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7 April 2010, 05:55
There's a big shortage of homes to rent in Oxfordshire for families and young professionals.
One Oxford estate agent's told Heart for every 100 people looking for a new two-, three- or four-bed home to rent in Oxford, there are only seven available.
One of the reasons is because many people who would have got their first foot on the property ladder and become first time buyers are choosing to keep on renting instead. Many are having trouble getting mortgages.
David Gilson, a lettings negotiator with County and College, told Heart: "Renewals have increased over the last few years as tenants become more aware of the housing shortage and opt to stay put. Building has ground to a halt since the start of the recession as developers struggle to borrow money."
Oxford's letting market is dominated by the academic timetable with the vast majority of property coming available over the summer for both professionals and students. The students are pushing out the professional market, because they're willing to pay more rent than struggling families. One estate agent told Heart they push their prices up to get the most they can out of the more affluent student market.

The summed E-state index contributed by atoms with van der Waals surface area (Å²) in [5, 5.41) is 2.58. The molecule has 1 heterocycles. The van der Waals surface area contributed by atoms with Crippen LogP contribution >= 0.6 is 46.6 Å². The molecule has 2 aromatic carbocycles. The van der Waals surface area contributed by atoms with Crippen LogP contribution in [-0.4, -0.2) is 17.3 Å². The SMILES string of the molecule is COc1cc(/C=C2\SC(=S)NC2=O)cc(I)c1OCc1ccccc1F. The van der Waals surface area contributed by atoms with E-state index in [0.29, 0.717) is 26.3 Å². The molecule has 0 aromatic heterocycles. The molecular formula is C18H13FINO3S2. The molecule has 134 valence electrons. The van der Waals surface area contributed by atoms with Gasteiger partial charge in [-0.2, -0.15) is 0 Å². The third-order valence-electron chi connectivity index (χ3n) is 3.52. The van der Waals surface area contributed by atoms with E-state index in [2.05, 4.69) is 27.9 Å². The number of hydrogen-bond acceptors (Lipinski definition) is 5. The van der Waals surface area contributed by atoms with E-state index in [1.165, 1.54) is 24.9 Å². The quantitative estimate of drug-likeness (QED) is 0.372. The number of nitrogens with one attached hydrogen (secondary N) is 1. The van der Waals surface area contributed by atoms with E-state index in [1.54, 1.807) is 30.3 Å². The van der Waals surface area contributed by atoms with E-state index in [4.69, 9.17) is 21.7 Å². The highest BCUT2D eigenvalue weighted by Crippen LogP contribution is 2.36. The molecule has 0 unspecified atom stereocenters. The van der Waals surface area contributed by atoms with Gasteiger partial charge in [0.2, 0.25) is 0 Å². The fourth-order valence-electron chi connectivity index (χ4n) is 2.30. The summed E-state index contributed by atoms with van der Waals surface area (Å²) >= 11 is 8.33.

Frank Webster from Finders Keepers Letting Agents in Oxford says the lack of housing is a widespread problem across Oxfordshire.
On their books at the moment, they have 1,082 people wanting homes to rent across Oxfordshire and only 199 available. He blames the recession, saying fewer people are buying to let and more people are renewing tenancies.
First time buyers who had historically bought their first home in their late 20s or early 30s are still renting as they're finding it harder to get on the property ladder. This means more couples and families are renting for longer resulting in fewer properties for the younger generations who are fresh out of university. By 2020, Mr Webster told us the rental market would have grown to 11% following Europe's trend of renting rather than buying. The typical age now for a first time buyer is 39.
For one group of professional sharers, the search for a new home in Oxford became increasingly frustrating.
Beatrice Smith and two of her friends, all in their twenties and in professional jobs, have been looking to rent a property for two months. Three times they've viewed a house, gone away to talk it over and by the time they call the letting agent an hour later, it's gone.
"It's cut-throat out there, you have to be quick or you lose the house, especially if it's a good one."
And not all of them are: "We've viewed some hideous ones, with landlords and agents demanding huge sums. We're not students and don't want run-down student homes.
"We want a clean, tidy and professional house for when we come home from work. We started looking in Jericho and there was nothing available, and if it was, it was way out of our price range."